Trends in Educational Technology, Journal #8
As a teacher of composition and rhetoric, I feel as though I already have a special affinity for the concept of universal design for learning. In the composition classroom, we spend a lot of time and energy with unpacking our attitudes and assumptions we have about the things we hear, see, and read; along the same lines, we spend equal amounts of time and energy in developing tools to unpack (i.e. detect and question) attitudes and assumptions held by the writers of texts that we encounter. This is a major piece of my curriculum on analysis. Additionally, as my teaching is aligned from a rhetorical perspective, I’m always urging my students to be conscious and considerate of their audience when they compose something. The only way they can give their audience what their audience needs is to first know who their audience is and what their needs are. It only makes sense that as a teacher I do the very same thing: I must be aware of who my audience is (i.e. my students) so that I can figure out what they need from me. To that end, I completely identify with Lewis & Sullivan (2012) when they assert that when students encounter barriers with the curriculum just as those with disabilities encounter problems accessing a building, it’s not the fault of the student or the disabled but of the curriculum and the building (p. 348-49). Curriculum that fails to acknowledge the diverse needs of its audience is not the audiences’ problem, it’s the curriculum’s problem. As such, curriculum must be revised in order to be more universal for learning.
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One thing I have been doing recently to make my class more universal is making sure that every single electronic document I generate meets accessibility standards (as assessed by the Microsoft Word Accessibility Checker)—this insures that all of my documents can be read accurately and efficiently by a variety of eReaders and other assistive technologies. Just as Lewis & Sullivan (2012) suggest, I find that I save quite a bit of time designing those documents with accessibility in mind rather than having to revise old documents where I did not have accessibility in mind (p. 348). I also quite like the way it forces me to think about accessibility and my audience as I generate materials for class consumption.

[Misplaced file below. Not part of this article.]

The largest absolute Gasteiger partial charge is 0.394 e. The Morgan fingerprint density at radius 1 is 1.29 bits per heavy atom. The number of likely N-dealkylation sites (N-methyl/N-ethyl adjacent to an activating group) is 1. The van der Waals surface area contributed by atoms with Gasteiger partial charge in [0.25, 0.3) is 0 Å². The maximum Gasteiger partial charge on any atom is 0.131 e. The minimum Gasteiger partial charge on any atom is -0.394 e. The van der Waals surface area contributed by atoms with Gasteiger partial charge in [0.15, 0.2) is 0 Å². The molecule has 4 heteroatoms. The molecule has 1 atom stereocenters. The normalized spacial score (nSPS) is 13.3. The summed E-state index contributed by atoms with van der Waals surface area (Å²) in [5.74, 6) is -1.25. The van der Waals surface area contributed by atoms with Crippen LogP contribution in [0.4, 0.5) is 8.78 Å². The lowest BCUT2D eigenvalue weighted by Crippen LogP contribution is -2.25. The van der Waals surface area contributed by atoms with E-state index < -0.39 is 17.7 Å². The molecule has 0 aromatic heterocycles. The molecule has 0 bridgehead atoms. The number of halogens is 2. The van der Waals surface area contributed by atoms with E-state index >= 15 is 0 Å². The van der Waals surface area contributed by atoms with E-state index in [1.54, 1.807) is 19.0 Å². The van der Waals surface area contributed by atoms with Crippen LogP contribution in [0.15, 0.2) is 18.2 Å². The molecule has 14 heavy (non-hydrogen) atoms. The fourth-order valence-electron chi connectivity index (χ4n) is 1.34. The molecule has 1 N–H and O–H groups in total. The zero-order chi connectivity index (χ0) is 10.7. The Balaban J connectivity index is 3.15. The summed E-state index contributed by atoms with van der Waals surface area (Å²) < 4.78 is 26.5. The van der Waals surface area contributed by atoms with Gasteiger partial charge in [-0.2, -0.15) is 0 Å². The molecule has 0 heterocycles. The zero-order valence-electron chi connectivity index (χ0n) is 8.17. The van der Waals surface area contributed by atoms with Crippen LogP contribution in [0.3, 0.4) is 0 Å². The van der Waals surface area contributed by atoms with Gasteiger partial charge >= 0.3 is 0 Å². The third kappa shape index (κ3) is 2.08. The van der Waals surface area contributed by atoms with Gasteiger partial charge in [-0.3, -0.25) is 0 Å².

In my ongoing interests in the conversation of whether or not to incorporate tablets into the classroom and beyond, this chapter helped me realize that tablets have the capability of decreasing the both the learning distance and the social distance between disabled students and non-disabled students. Lewis & Sullivan (2012) suggest that in addition to assistive technologies being expensive and bulky, they can often alienate or distance the user from the rest of the students not using assistive technologies (p. 349). Tablets, on the other hand, are capable of doing the same things that a variety of assistive technologies can do. So not only are they multi-function devices in the sense of having a multiplicity of assistive features: they’re also the same devices that everyone else is using. That being said, I can only conclude that tablets, being a universal technology, would eliminate the problem of “assistive distance.”
Lewis, J., & Sullivan, S. (2012). Diversity and Accessibility. In R. Reiser & J. Dempsey (Eds.), Trends and issues in instructional design and technology (3rd ed.). Boston: Pearson.